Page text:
• Sagamore Inn, Sagamore, Mass. Near the Cape Cod Canal. Great old-time place, but lots of churn in the kitchen over the last decade make it hit or miss. They do a decent fried clam.
  • Ray’s – Rye, New Hampshire: fried clams of my childhood. One of the quintessential clam shacks of all time.
  • Mattakeese Wharf: seasonal restaurant on Barnstable Harbor. Good to great.
  • Legal Seafood: around the state. I just did the fried clams at the Logan Airport location – not the best venue for an otherwise great restaurant. Verdict? Overcooked, little rubber-bandish.

Some other resources:

New York Fried Clams

New York Times: Fried Clam Pilgrimage

Offline blogging tools

This is essentially a test of Microsoft Word 2007’s blog post capabilities — something I played with in the winter of 2006 but dropped when the 30-day beta trial expired. Bloggers and indeed any HTML monkey will attest that Word and FrontPage are TERRIBLE tools for producing W3 compliant code, as Microsoft felt compelled to inject an astonishing amount of formatting junk to maintain WYSIWIG capabilities for the masses.

Most of my offline blogging occurs on airplanes and I have tended to use an ASCII editor called TextPad (recommended to me years ago by Chris Locke) which is known for producing very clean ascii. I can write a long screed on the plane, save as a .txt file, and then cut and paste it into a WordPress compose window without having to clean up anything afterwards.

That said, I can’t do any formatting, nor image production – which is not a big deal as most of my image work is a simple process of uploading to my Flickr account and then using the image location URL in WordPress. Word, in setting itself up for posting to my WordPress blog, has an image upload function, but in true “not invented here” fashion, does not acknowledge Flickr as the de facto image host for most serious blog authors.

Anyway, here goes, pressing publish and then checking to see how it looks. My template is sufficiently squirrelly that more often than not I hose the blog whenever I try to do something semi-fancy like this.

Update: that worked just fine. Now to get image integration and I’ll praise MSFT and eat my negativity.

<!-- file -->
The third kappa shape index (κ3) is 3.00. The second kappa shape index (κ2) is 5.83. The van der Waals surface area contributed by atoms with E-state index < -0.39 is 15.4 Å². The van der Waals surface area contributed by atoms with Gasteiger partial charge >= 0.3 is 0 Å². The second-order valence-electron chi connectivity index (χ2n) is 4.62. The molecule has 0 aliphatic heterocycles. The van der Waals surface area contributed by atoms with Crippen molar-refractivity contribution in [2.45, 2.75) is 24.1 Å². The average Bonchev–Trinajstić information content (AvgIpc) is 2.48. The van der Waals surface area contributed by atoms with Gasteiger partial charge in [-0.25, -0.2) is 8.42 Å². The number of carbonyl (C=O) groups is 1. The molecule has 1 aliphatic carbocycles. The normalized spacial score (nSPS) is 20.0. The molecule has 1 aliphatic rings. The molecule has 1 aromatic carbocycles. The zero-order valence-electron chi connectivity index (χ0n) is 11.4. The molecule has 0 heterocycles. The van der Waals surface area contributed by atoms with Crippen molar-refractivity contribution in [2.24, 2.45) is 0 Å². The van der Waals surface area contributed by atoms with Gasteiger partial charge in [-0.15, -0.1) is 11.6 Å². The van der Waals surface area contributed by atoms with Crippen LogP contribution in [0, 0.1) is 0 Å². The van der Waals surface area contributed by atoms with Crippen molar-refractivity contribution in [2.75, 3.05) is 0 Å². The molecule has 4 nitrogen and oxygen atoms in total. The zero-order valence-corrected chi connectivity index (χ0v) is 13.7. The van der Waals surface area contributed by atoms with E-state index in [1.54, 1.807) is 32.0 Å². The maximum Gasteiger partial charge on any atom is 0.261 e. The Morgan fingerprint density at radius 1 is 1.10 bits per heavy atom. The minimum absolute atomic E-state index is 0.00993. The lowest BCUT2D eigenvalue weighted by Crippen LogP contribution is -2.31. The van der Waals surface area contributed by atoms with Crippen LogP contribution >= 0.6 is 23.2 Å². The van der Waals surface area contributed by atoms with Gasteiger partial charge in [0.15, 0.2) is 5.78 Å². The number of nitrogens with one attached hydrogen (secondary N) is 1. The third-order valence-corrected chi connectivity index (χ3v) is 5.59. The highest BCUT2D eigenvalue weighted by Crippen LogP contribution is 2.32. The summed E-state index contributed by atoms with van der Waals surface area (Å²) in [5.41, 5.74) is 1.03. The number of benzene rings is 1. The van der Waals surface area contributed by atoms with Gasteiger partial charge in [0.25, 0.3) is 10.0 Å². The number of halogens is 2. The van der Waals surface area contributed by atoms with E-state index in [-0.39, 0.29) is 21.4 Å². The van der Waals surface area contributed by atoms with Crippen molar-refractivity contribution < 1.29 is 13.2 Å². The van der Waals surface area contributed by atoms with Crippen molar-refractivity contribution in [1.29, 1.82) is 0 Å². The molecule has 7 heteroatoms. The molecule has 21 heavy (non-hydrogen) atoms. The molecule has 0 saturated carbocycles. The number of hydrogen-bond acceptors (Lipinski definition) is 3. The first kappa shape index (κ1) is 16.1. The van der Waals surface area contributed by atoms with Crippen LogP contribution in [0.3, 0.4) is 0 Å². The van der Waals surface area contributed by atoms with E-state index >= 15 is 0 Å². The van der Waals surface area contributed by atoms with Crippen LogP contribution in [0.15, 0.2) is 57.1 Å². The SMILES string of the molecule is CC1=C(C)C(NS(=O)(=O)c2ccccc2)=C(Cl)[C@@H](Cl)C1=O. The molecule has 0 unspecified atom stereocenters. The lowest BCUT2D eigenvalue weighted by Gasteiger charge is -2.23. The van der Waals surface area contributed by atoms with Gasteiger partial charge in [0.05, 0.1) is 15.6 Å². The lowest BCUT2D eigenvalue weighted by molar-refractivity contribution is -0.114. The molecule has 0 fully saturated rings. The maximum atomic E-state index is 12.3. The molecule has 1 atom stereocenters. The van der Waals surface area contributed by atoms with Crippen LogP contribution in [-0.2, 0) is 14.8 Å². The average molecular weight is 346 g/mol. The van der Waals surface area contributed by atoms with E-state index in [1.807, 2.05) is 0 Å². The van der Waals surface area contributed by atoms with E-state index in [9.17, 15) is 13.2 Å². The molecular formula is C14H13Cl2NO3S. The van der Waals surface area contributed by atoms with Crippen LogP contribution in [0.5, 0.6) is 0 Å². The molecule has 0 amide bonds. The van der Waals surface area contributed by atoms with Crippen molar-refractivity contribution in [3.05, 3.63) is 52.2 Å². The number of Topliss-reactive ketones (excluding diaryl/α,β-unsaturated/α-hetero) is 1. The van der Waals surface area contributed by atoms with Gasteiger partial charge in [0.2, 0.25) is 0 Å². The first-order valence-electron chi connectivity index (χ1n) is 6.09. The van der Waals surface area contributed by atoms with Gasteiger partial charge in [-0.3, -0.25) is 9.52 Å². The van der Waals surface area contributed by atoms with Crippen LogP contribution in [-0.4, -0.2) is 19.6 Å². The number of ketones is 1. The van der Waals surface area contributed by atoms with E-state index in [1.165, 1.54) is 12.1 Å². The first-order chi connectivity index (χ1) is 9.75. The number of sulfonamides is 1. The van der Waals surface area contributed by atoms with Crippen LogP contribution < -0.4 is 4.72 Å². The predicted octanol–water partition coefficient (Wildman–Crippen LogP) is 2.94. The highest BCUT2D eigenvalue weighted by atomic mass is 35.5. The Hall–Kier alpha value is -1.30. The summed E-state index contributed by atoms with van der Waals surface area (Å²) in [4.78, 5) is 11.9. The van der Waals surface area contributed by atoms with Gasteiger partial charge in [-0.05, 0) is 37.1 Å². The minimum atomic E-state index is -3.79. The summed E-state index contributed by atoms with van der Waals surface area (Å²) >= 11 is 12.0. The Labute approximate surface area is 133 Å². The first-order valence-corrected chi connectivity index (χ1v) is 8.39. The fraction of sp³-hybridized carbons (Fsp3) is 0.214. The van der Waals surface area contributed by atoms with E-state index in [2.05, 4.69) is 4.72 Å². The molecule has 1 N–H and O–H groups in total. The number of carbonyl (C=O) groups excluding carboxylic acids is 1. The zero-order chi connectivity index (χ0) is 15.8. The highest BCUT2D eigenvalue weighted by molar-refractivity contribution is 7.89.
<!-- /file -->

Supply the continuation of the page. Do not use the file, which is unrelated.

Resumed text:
James W. Michaels

James W. Michaels Is Dead At 86 – Forbes.com

“James W. Michaels, who edited Forbes magazine from 1961 to 1999, has died of pneumonia. He was 86.”

“In editing the magazine for nearly 40 years, Michaels left an indelible stamp on Forbes, turning it into America’s pre-eminent national business magazine.”

If I had a mentor in my life, it was Jim Michaels. I met him twenty years ago next week in his dark corner office with its black leather couches and strange stand-up desk where he stood, owlishly pecking at a green-glowing Atex terminal. Arm garters and a green eye-shade would not have been out of place.

There weren’t many totems framed on the walls, but one, over the couch, a front page, was the biggest story of his life: the assassination of Gandhi.
Michaels was an eyewitness to the murder, a UPI correspondent who decided to stay in India after the end of World War II. His story was the story carried around the world, the only story to be filed before communications were severed between India and the rest of the world.

The story bears reading again today, as I remember first reading in the gloom of his office that October in 1988, kneeling on the couch and making out the words:

“New Delhi, January 30, 1948: Mohandas K. Gandhi was assassinated today by a Hindu extremist whose act plunged India into sorrow and fear.

Rioting broke out immediately in Bombay. The seventy-eight-year-old leader whose people had christened him the Great Soul of India died at 5:45 p.m. (7:15 a.m. EST) with his head cradled in the lap of his sixteen-year-old granddaughter, Mani.